More than 1,000 miles away, New College students sat glued to television sets, computer screens and text updates. They listened as “breaking news” was revealed. They watched as social networking sites shamelessly speculated. Some even peeked at smartphones in class for the latest reports. But what if you weren’t 1,000 miles away, looking through a screen? What if you were there?
On April 15, 2013, two bombs shook Boston, Mass. Boston Marathon runners and spectators on Boylston Street were hit with the shock of two explosions, about 13 seconds apart. Killing three and injuring just over 280 people, New College students watched tragedy unfold from afar. But for alumnus Tristan Zucker (’08), things were a little different.
“I was sitting at my desk and heard an explosion,” Zucker said. “I didn’t know it was an explosion at the time … I was thinking okay, it could be an earthquake, or they are celebrating something in the marathon, who knows.”
Zucker graduated last spring and moved to Boston for a job with Cornerstone Research. His office is located in One Exeter Plaza, a building just yards away from the site of the first explosion.
“I get up to get close to the window, and I hear another blast,” he said. “Now I’m thinking okay, no, that was a bomb. So then we all start running … because you just don’t know what’s going to happen.”
In a building framed almost entirely by windows, Zucker and his coworkers struggled with where to turn next.
“If anything else goes off, you are going to get hit with sharp glass,” he said. “So we went to the stairs and we are trying to decide if we should go out to the street, or stay in the back of the building in the stairs. Eventually we decide to leave.”
After exiting into a public alleyway, Zucker began to realize the extent of what had happened outside.
“Two men were carrying a woman who was bleeding back into the alleyway,” Zucker said. “And then a mother with a child screaming, ‘Somebody help my child!’ She was very calm; I think I would have been freaking out, but she just really wanted help.”
In the confusion, Zucker and some fellow office members decide to head north, opposite of the direction of the attacks.
“We start jogging the other direction because we don’t know where exactly to go,” he said. “We get to Commonwealth Avenue, which is a few streets over from Boylston. We all check in, and make sure everyone is all there, and then people start to disperse.”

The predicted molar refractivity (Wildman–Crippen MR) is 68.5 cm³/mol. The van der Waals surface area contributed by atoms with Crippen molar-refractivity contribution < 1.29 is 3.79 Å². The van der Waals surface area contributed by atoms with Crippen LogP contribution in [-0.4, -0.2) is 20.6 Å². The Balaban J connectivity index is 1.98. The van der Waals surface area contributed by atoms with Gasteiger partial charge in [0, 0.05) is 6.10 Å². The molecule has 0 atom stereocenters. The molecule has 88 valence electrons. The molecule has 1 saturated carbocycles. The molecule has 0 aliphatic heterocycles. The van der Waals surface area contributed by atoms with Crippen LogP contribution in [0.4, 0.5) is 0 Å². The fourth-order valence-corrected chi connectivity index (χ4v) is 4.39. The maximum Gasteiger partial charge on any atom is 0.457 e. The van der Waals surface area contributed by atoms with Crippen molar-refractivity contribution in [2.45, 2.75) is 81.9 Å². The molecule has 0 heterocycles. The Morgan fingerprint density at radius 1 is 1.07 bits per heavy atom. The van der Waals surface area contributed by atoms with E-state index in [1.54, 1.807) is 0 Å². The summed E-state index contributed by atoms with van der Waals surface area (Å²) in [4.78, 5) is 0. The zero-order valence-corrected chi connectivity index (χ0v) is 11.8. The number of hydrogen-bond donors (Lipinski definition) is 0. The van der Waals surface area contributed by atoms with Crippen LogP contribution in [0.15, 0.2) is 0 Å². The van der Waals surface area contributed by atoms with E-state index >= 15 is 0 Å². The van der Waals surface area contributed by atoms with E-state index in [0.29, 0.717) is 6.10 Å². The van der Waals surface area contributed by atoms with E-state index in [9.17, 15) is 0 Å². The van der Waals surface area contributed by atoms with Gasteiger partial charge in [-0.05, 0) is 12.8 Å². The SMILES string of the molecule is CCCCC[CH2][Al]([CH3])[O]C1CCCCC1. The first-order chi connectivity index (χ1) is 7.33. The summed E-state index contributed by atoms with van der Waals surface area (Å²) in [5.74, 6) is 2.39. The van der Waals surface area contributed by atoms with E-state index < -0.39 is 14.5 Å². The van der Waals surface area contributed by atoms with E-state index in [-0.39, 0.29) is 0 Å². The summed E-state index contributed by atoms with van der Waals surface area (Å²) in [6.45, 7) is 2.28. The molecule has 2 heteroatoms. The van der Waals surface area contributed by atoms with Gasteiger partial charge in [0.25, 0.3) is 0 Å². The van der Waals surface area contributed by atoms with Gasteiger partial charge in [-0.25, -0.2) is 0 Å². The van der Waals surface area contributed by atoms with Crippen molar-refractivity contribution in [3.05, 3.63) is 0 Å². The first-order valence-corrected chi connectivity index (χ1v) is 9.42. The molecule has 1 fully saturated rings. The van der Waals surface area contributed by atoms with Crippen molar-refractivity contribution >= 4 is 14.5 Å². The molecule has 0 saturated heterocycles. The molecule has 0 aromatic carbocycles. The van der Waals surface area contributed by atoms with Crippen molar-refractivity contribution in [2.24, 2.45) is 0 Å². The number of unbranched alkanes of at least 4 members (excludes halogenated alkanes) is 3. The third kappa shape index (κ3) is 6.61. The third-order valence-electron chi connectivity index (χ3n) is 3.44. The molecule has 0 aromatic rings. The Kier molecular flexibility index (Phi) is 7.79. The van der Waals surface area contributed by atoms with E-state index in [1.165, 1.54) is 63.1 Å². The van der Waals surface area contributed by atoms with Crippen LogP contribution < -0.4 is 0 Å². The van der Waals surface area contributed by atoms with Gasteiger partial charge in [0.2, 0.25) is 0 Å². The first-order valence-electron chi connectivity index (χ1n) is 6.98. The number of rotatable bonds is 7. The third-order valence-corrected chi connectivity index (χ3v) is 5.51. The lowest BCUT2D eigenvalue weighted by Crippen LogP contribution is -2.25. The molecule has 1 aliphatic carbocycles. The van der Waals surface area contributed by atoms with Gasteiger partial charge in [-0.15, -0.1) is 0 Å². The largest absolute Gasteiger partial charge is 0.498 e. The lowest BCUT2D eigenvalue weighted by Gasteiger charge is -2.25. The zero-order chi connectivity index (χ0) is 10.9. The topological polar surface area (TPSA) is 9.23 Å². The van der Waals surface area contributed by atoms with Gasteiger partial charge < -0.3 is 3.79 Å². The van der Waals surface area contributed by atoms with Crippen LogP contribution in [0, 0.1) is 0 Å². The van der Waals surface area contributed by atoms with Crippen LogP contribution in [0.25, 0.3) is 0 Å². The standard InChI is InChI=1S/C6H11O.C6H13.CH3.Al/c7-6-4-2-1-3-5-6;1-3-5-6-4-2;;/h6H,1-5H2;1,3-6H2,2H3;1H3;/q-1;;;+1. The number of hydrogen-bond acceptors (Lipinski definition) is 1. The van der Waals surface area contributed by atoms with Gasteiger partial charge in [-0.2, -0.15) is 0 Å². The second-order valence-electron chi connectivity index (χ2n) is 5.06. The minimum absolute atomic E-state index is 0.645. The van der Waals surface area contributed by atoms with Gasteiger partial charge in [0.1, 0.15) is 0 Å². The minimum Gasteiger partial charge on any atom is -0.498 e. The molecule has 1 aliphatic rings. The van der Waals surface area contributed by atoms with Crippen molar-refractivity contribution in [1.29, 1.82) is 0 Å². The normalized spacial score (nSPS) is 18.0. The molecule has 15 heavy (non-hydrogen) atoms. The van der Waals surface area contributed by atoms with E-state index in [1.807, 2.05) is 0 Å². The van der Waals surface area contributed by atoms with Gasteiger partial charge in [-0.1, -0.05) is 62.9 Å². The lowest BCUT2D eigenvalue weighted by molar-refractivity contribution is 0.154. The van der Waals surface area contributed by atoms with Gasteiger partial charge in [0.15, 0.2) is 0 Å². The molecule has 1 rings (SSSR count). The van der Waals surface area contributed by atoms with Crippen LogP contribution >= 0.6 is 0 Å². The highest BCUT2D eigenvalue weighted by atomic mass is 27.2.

After escorting some of his coworkers, Zucker eventually found himself back at home. That is, without his wallet or cell phone, which he had left behind during the evacuation.
“I actually didn’t get those things back until over a week later because the office was closed until then,” he said.
The building did incur some damage, mostly due to broken glass. Fortunately, nobody in the office was hurt. However, that did not change how the event affected some of Zucker’s coworkers.
“One of our officers was in her office when the bomb went off,” he said. “It broke the glass, and she looked over and saw all the carnage outside on the street. I think for her … that was really hard.”
After some time had passed and confusion has settled, Zucker reflected on some of his emotions. At first, he felt anger.
“How did this all happen, how could this happen to us?” he remembered thinking. “It all comes from a place of not feeling safe anymore. So at first, we get angry.”
Though after speaking with a friend from Colombia who was also living in Boston during the attack, he gained a new perspective. “She really put everything in a new light,” he said. “She reacted a lot differently than everyone else, because where she is from, this is a daily reality. This type of thing is just not as big of a deal.
“By [American] standards, this is very traumatic. But for many people in the world, this is just another day,” Zucker concluded. “I can be angry … but, really, we are just so safe that this seems out of the ordinary.”